Pop music being about youth and excitement a lot of the time, it’s not surprising that fire crops up. Not in the literal sense, that is, but as an indication of emotion.
One that did purport to be about the real thing was 1968’s Fire by The Crazy World of Arthur Brown, a rabble-rouser if ever there was one, and appealing to teenagers even now. Sadly for Arthur, he burned brightly for a very short time and that was his only hit, although he has recorded plenty of music over the years and is apparently still at it. Incidentally, his band originally contained keyboardist Vincent Crane, who went on to form Atomic Rooster, into which drummer Carl Palmer later followed him before becoming part of Emerson Lake and Palmer.
Brown toured with Jimi Hendrix and managed to get thrown off the tour for safety reasons, in spite of Hendrix’s own predilection for squirting lighter fluid on his guitar and setting fire to it. And of course Hendrix had his own song called Fire, in which he urged the object of his affections to let him stand next to her “fire”. A figure of speech, no doubt.
Jerry Lee Lewis’s contribution to the theme came merely as part of an exclamation, goodness gracious, Great Balls of Fire, again as a result of an incendiary woman.
The Rolling Stones were also just playing with words when they wrote and recorded Play With Fire, a warning by the singer to a girl not to mess with him.
Deep Purple’s perennial favourite, Smoke on the Water, was about a real incident when Montreux Casino burned down after a concert by Frank Zappa and the Mothers of Invention. As the song tells us, “some stupid with a flare gun burned the place to the ground”. This mattered to Deep Purple because, for whatever reason, they had intended to record an album in the casino, using the Rolling Stones’s mobile recording equipment.
And so was born a guitar riff that sounds easier to play than it really is, as fledgling rockers have been finding out for almost 50 years.
Many years later, Saturday Night Fever included Disco Inferno, in which the writers (no, not the BeeGees) imagined a blaze, so hot was the atmosphere in this particular palais de dance.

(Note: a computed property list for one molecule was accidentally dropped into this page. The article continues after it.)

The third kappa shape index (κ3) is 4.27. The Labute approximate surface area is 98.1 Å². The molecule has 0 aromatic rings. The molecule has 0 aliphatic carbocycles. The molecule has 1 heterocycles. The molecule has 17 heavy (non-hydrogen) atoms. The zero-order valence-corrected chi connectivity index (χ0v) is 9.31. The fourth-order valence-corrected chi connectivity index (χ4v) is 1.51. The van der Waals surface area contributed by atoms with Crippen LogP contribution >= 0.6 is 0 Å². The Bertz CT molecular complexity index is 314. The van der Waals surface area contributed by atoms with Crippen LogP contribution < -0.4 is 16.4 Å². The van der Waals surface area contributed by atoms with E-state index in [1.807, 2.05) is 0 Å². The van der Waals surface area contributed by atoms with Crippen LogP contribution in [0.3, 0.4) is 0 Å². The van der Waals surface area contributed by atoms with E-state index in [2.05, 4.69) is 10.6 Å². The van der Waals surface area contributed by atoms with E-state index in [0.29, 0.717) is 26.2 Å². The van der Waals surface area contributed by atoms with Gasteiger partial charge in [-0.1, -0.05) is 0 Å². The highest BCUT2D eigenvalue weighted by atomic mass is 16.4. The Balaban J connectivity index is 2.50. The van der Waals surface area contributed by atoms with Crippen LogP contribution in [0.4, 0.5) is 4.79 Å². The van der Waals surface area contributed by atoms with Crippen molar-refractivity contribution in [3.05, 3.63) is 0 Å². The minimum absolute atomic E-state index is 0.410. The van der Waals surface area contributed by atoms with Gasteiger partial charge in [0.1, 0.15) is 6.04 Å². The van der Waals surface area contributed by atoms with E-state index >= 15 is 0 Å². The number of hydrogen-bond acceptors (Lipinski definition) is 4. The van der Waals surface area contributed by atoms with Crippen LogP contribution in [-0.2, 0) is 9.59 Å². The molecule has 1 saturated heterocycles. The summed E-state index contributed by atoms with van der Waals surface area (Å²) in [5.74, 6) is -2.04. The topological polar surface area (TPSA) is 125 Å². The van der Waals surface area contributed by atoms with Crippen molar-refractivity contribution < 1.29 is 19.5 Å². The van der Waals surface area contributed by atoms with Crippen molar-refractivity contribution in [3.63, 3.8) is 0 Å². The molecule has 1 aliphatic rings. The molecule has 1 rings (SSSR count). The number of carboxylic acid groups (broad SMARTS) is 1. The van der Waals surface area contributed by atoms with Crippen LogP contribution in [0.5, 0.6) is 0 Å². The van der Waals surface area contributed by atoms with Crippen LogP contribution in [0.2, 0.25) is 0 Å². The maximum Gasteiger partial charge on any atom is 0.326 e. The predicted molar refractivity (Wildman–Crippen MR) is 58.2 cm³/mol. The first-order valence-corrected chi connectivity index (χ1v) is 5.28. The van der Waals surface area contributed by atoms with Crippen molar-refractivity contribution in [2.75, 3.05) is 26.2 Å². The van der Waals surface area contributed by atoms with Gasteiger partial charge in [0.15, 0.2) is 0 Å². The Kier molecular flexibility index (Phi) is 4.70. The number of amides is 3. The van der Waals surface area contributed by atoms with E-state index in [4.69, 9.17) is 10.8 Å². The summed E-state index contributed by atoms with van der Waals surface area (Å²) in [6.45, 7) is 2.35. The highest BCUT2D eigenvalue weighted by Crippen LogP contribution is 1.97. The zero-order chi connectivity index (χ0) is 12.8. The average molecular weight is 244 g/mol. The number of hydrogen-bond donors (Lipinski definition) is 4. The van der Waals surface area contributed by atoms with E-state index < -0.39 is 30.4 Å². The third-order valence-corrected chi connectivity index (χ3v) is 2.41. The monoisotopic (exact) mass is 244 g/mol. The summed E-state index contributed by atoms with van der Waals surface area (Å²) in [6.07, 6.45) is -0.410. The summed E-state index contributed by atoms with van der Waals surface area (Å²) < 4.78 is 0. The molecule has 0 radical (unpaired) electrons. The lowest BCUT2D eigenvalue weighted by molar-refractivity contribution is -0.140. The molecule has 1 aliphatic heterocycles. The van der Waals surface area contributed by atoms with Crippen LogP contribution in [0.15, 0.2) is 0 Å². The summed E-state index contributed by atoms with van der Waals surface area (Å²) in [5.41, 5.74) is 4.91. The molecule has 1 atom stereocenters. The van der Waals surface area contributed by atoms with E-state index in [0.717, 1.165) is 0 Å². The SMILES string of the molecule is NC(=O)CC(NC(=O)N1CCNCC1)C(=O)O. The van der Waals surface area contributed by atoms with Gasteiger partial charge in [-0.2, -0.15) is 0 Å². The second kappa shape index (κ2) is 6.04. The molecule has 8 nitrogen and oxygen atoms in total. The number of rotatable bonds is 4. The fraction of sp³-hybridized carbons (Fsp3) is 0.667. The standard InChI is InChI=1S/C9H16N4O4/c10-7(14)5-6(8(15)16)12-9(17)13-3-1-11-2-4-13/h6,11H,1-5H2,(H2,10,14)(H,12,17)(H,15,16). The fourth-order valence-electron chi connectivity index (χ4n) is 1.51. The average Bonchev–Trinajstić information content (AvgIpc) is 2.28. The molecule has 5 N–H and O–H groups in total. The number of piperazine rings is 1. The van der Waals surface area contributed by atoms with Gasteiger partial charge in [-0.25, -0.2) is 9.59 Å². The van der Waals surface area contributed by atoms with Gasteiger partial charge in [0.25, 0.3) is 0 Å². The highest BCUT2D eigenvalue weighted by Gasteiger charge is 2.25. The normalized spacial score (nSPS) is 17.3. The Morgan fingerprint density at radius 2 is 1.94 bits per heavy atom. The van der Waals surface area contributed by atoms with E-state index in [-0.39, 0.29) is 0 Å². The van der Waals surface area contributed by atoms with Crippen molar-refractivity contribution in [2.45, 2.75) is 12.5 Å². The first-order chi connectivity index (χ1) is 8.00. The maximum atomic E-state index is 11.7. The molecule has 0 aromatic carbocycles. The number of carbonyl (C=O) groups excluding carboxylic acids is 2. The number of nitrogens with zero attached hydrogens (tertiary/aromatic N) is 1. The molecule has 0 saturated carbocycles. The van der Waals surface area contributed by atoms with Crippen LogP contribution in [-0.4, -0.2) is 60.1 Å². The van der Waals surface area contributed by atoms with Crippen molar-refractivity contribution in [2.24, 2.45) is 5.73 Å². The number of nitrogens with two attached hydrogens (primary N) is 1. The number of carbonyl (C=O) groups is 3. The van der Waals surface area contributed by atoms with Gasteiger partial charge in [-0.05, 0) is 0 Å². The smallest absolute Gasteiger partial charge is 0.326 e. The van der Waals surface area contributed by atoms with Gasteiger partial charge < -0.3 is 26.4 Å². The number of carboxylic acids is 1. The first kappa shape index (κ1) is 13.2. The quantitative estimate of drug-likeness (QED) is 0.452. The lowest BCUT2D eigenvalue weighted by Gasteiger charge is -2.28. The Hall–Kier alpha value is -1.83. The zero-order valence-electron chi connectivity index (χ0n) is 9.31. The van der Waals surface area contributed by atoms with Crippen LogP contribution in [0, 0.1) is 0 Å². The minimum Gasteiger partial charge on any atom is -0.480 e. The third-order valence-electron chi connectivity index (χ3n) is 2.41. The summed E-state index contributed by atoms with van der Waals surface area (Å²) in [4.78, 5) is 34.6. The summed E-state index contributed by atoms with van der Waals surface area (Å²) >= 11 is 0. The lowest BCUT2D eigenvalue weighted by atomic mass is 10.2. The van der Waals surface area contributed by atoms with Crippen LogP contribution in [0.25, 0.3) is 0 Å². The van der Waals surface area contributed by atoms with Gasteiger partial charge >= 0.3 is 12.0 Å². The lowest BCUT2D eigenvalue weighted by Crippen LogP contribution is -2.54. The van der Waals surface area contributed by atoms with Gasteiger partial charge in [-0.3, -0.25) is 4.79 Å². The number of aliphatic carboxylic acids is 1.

The Pointer Sisters, during their 1980s heyday, claimed to burst into flames courtesy of a kiss, although science has for centuries failed to prove or disprove the phenomenon of spontaneous combustion.
Billy Joel’s We Didn’t Start the Fire is supposedly an attempt to absolve his rock’n’roll generation of the blame for the world’s ills – although it sounds more as if he’s just enjoying a bit of a reminisce and trying to make it sound like a rock song.
Possibly the most gentle fire song is Jose Feliciano’s acoustic guitar-powered version of Light My Fire, which was written by the Doors and recorded by them with a rampant organ… err, a driving, organ-based accompaniment.
Self-indulgent as ever, I must mention The Fire by one of New York’s new wave bands of the 70s, Television. A dead-slow, basically nonsensical but emotional-sounding piece of poignant fantasy, I won’t bother you with a track to listen to, but if you ever come across their second album, Adventure, it’s on there. And tell them I sent you.
One that has always made me quite angry is The Prodigy’s firestarter, a vile and puerile piece of vitriol that makes me want to go round their house and lob a Molotov cocktail into the shed, if they think it’s so damn funny. It’s only a pop song, of course, but does this add to the beauty of human existence?
Current world favourite Adele mixed her metaphors with reckless abandon on Set Fire To The Rain, but then she could sing the Koran in Greek and it would be a hit.
On one final note of self-indulgence, I give you Etta James (real name Jamesetta Hawkins – that’s what it says on Wikipedia, anyway), perpetual bridesmaid in the pantheon of female soul singers. Well known in certain circles in the 1960s with songs such as I Just Want To Make Love To You, she faded badly before re-emerging in 1986 with an album called Seven Year Itch, on which she breaks your heart one minute and rocks like a bitch the next on tracks like Jump Into My Fire.